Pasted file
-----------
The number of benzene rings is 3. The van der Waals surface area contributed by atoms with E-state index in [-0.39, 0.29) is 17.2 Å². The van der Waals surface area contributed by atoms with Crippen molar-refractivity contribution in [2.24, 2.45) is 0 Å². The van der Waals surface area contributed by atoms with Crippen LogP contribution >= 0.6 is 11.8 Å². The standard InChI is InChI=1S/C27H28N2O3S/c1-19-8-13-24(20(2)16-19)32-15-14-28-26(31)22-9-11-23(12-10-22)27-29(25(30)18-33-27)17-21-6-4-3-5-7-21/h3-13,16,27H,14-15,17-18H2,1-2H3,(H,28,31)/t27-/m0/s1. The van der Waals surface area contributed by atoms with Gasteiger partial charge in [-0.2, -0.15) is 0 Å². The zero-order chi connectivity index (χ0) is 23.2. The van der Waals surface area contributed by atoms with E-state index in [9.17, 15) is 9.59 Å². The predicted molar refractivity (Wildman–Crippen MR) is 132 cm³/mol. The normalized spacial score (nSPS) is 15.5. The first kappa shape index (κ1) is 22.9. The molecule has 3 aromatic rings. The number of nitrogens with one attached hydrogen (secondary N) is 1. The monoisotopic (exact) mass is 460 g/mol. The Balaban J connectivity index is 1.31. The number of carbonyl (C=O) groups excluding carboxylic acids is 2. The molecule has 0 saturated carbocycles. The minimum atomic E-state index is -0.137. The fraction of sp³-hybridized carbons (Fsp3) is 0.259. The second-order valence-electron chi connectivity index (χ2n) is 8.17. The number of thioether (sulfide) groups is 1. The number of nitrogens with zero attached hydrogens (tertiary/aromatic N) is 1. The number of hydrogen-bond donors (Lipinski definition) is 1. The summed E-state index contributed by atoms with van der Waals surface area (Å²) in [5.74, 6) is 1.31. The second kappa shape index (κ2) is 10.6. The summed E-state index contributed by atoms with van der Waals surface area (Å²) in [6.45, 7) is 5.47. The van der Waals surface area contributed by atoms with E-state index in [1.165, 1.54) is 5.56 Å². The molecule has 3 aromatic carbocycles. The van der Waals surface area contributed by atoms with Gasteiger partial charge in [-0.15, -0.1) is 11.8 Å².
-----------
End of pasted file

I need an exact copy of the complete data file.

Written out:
The number of benzene rings is 3. The van der Waals surface area contributed by atoms with E-state index in [-0.39, 0.29) is 17.2 Å². The van der Waals surface area contributed by atoms with Crippen molar-refractivity contribution in [2.24, 2.45) is 0 Å². The van der Waals surface area contributed by atoms with Crippen LogP contribution >= 0.6 is 11.8 Å². The standard InChI is InChI=1S/C27H28N2O3S/c1-19-8-13-24(20(2)16-19)32-15-14-28-26(31)22-9-11-23(12-10-22)27-29(25(30)18-33-27)17-21-6-4-3-5-7-21/h3-13,16,27H,14-15,17-18H2,1-2H3,(H,28,31)/t27-/m0/s1. The van der Waals surface area contributed by atoms with Gasteiger partial charge in [-0.2, -0.15) is 0 Å². The zero-order chi connectivity index (χ0) is 23.2. The van der Waals surface area contributed by atoms with E-state index in [9.17, 15) is 9.59 Å². The predicted molar refractivity (Wildman–Crippen MR) is 132 cm³/mol. The normalized spacial score (nSPS) is 15.5. The first kappa shape index (κ1) is 22.9. The molecule has 3 aromatic rings. The number of nitrogens with one attached hydrogen (secondary N) is 1. The monoisotopic (exact) mass is 460 g/mol. The Balaban J connectivity index is 1.31. The number of carbonyl (C=O) groups excluding carboxylic acids is 2. The molecule has 0 saturated carbocycles. The minimum atomic E-state index is -0.137. The fraction of sp³-hybridized carbons (Fsp3) is 0.259. The second-order valence-electron chi connectivity index (χ2n) is 8.17. The number of thioether (sulfide) groups is 1. The number of nitrogens with zero attached hydrogens (tertiary/aromatic N) is 1. The number of hydrogen-bond donors (Lipinski definition) is 1. The summed E-state index contributed by atoms with van der Waals surface area (Å²) in [5.74, 6) is 1.31. The second kappa shape index (κ2) is 10.6. The summed E-state index contributed by atoms with van der Waals surface area (Å²) in [6.45, 7) is 5.47. The van der Waals surface area contributed by atoms with E-state index in [1.165, 1.54) is 5.56 Å². The molecule has 3 aromatic carbocycles. The van der Waals surface area contributed by atoms with Gasteiger partial charge in [-0.15, -0.1) is 11.8 Å².